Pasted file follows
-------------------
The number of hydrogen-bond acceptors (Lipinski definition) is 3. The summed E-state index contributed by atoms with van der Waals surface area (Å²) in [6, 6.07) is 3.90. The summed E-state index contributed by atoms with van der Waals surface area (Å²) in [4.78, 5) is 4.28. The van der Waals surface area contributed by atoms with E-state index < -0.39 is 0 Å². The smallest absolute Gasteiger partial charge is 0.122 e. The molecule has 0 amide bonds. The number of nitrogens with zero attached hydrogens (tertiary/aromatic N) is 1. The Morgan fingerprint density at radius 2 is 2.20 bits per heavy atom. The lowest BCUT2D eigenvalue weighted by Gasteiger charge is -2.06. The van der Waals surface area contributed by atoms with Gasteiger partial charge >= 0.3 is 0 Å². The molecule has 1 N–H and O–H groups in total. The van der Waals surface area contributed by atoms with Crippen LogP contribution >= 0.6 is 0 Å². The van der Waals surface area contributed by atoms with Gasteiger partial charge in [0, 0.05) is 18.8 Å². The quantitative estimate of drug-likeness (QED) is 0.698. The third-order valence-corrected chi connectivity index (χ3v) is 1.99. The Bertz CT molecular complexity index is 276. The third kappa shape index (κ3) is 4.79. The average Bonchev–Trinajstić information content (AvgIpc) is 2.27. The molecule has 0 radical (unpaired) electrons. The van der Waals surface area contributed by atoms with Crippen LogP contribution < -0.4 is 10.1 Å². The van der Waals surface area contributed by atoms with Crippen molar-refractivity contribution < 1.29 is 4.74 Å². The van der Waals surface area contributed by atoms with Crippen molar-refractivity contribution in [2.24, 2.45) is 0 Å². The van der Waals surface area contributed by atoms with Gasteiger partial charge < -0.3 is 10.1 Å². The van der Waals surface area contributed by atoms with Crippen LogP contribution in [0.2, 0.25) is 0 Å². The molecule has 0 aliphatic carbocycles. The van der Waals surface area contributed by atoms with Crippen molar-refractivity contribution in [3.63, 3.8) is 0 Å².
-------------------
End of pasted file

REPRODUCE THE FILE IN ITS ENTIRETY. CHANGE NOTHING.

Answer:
The number of hydrogen-bond acceptors (Lipinski definition) is 3. The summed E-state index contributed by atoms with van der Waals surface area (Å²) in [6, 6.07) is 3.90. The summed E-state index contributed by atoms with van der Waals surface area (Å²) in [4.78, 5) is 4.28. The van der Waals surface area contributed by atoms with E-state index < -0.39 is 0 Å². The smallest absolute Gasteiger partial charge is 0.122 e. The molecule has 0 amide bonds. The number of nitrogens with zero attached hydrogens (tertiary/aromatic N) is 1. The Morgan fingerprint density at radius 2 is 2.20 bits per heavy atom. The lowest BCUT2D eigenvalue weighted by Gasteiger charge is -2.06. The van der Waals surface area contributed by atoms with Gasteiger partial charge >= 0.3 is 0 Å². The molecule has 1 N–H and O–H groups in total. The van der Waals surface area contributed by atoms with Crippen LogP contribution >= 0.6 is 0 Å². The van der Waals surface area contributed by atoms with Gasteiger partial charge in [0, 0.05) is 18.8 Å². The quantitative estimate of drug-likeness (QED) is 0.698. The third-order valence-corrected chi connectivity index (χ3v) is 1.99. The Bertz CT molecular complexity index is 276. The third kappa shape index (κ3) is 4.79. The average Bonchev–Trinajstić information content (AvgIpc) is 2.27. The molecule has 0 radical (unpaired) electrons. The van der Waals surface area contributed by atoms with Crippen LogP contribution < -0.4 is 10.1 Å². The van der Waals surface area contributed by atoms with Crippen molar-refractivity contribution < 1.29 is 4.74 Å². The van der Waals surface area contributed by atoms with Crippen molar-refractivity contribution in [2.24, 2.45) is 0 Å². The van der Waals surface area contributed by atoms with Gasteiger partial charge < -0.3 is 10.1 Å². The van der Waals surface area contributed by atoms with Crippen LogP contribution in [0.2, 0.25) is 0 Å². The molecule has 0 aliphatic carbocycles. The van der Waals surface area contributed by atoms with Crippen molar-refractivity contribution in [3.63, 3.8) is 0 Å².